10 [BX + SI + disp16] [BX + DI + disp16] [BP + SI + disp16] [BP + DI + disp16] [SI + disp16] [DI + disp16] [BP + disp16] [BX + disp16]
11 r/m

32/64-bit addressing

These are the meanings of the Mod (vertically) and REX/VEX/XOP.B and R/M bits (horizontally) for 32 and 64-bit addressing. B.R/M and Mod are in binary.

32/64-bit B.R/M
Mod 0.000
AX
0.001
CX
0.010
DX
0.011
BX
0.100
SP
0.101
BP
0.110
SI
0.111
DI
1.000
R8
1.001
R9
1.010
R10
1.011
R11
1.100
R12
1.101
R13
1.110
R14
1.111
R15
00 [r/m] [SIB] [RIP/EIP1,2 + disp32] [r/m] [SIB] [RIP/EIP1,2 + disp32] [r/m]
01 [r/m + disp8] [SIB + disp8] [r/m + disp8] [SIB + disp8] [r/m + disp8]
10 [r/m + disp32] [SIB + disp32] [r/m + disp32] [SIB + disp32] [r/m + disp32]
11 r/m

1: In protected/compatibility mode, this is just disp32, but in long mode this is [RIP]+disp32 (for 64-bit addresses) or [EIP]+disp32 (for 32-bit addresses, i.e. with address-size override prefix, see here).
2: In long mode, to encode disp32 as in protected/compatibility mode, use the SIB byte.

RIP/EIP-relative addressing

Addressing in x86-64 can be relative to the current instruction pointer value. This is indicated with the RIP (64-bit) and EIP (32-bit) instruction pointer registers, which are not otherwise exposed to the program and may not exist physically. RIP-relative addressing allows object files to be location independent.

SIB

The SIB byte has the following fields:

  7                           0
+---+---+---+---+---+---+---+---+
| scale |   index   |    base   |
+---+---+---+---+---+---+---+---+
Field Length Description
SIB.scale 2 bits This field indicates the scaling factor of SIB.index, where s (as used in the tables) equals 2SIB.scale.
SIB.scale factor s
b00 1
b01 2
b10 4
b11 8
SIB.index 3 bits The index register to use. See Registers for the values to use for each of the registers. The REX.X, VEX.~X or XOP.~X field can extend this field with 1 most-significant bit to 4 bits total.
SIB.base 3 bits The base register to use. See Registers for the values to use for each of the registers. The REX.B, VEX.~B or XOP.~B field can extend this field with 1 most-significant bit to 4 bits total.

32/64-bit addressing

The meaning of the SIB byte while using 32 or 64-bit addressing is as follows. The ModR/M byte's Mod field and the SIB byte's index field are used vertically, the SIB byte's base field and REX/VEX/XOP.B bit horizontally. The s is the scaling factor. B.Base, X.Index and Mod are in binary.

B.Base
Mod X.Index 0.000
AX
0.001
CX
0.010
DX
0.011
BX
0.100
SP
0.1011
BP
0.110
SI
0.111
DI
1.000
R8
1.001
R9
1.010
R10
1.011
R11
1.100
R12
1.1011
R13
1.110
R14
1.111
R15
00 0.000 AX [base + (index * s)] [(index * s) + disp32] [base + (index * s)] [(index * s) + disp32] [base + (index * s)]
0.001 CX
0.010 DX
0.011 BX
0.1002 SP [base] [disp32] [base] [disp32] [base]
0.101 BP [base + (index * s)] [(index * s) + disp32] [base + (index * s)] [(index * s) + disp32] [base + (index * s)]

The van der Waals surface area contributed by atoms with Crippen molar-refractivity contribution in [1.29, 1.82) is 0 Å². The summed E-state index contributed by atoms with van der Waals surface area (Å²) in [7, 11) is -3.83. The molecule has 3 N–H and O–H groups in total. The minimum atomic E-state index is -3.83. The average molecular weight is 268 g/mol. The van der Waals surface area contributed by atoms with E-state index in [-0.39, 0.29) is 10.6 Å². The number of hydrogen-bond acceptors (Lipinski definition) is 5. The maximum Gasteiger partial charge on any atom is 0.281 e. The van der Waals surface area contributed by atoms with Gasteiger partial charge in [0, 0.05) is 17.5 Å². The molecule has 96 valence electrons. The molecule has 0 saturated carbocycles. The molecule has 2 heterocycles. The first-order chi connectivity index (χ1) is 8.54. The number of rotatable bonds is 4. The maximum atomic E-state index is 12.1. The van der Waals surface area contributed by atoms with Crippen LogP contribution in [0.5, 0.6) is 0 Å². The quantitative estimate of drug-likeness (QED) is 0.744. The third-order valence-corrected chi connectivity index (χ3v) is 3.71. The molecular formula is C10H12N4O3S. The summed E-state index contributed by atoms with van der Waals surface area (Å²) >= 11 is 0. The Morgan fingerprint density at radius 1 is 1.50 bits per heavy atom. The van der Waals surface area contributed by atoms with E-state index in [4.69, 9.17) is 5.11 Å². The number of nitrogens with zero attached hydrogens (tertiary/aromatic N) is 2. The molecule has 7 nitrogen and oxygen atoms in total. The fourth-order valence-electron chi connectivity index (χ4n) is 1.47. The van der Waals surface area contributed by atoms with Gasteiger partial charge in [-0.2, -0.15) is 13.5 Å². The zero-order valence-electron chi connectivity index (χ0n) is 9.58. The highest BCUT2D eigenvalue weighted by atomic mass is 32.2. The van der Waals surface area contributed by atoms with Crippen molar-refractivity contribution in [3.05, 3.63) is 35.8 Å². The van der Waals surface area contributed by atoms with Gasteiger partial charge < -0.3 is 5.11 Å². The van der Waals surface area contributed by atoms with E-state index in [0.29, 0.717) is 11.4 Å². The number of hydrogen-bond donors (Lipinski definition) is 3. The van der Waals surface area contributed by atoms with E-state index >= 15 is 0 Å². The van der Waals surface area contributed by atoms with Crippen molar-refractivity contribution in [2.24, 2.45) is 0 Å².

0.110 SI
0.111 DI
1.000 R8
1.001 R9
1.010 R10
1.011 R11
1.100 R12
1.101 R13
1.110 R14
1.111 R15
B.Base
Mod X.Index 0.000
AX
0.001
CX
0.010
DX
0.011
BX
0.100
SP
0.101
BP
0.110
SI
0.111
DI
1.000
R8
1.001
R9
1.010
R10
1.011
R11
1.100
R12
1.101
R13
1.110
R14
1.111
R15
01 0.000 AX [base + (index * s) + disp8]
0.001 CX
0.010 DX
0.011 BX
0.1002 SP [base + disp8]
0.101 BP [base + (index * s) + disp8]
0.110 SI
0.111 DI
1.000 R8
1.001 R9
1.010 R10
1.011 R11
1.100 R12
1.101 R13
1.110 R14
1.111 R15
B.Base
Mod X.Index 0.000
AX
0.001
CX
0.010
DX
0.011
BX
0.100
SP
0.101
BP
0.110
SI
0.111
DI
1.000
R8
1.001
R9
1.010
R10
1.011
R11
1.100
R12
1.101
R13
1.110
R14
1.111
R15
10 0.000 AX [base + (index * s) + disp32]
0.001 CX
0.010 DX
0.011 BX
0.1002 SP [base + disp32]
0.101 BP [base + (index * s) + disp32]
0.110 SI
0.111 DI
1.000 R8
1.001 R9
1.010 R10
1.011 R11
1.100 R12
1.101 R13
1.110 R14
1.111 R15

1: No base register is encoded.
2: No index register is encoded.

Displacement

A displacement value is a 1, 2, 4, or 8 byte offset added to the calculated address. When an 8 byte displacement is used, no immediate operand is encoded.

The displacement value, if any, follows the ModR/M and SIB bytes discussed above. When the ModR/M or SIB tables state that a disp value is required, or without a ModR/M byte the use of moffset (AMD) or moffs (Intel) in the mnemonic syntax of the instruction, then the displacement bytes are required.

Immediate

Some instructions require an immediate value. The instruction (and the operand-size column in the above table) determine the length of the immediate value. The imm8 mnemonic (or 8-bit operand-size) means a one byte immediate value, imm16 (or 16-bit operand-size) means a two byte immediate value, imm32 (or 32-bit operand-size) a four byte value and imm64 (or 64-bit operand-size) an eight byte value. When an 8 byte immediate value is encoded, no displacement can be encoded.

See Also

External References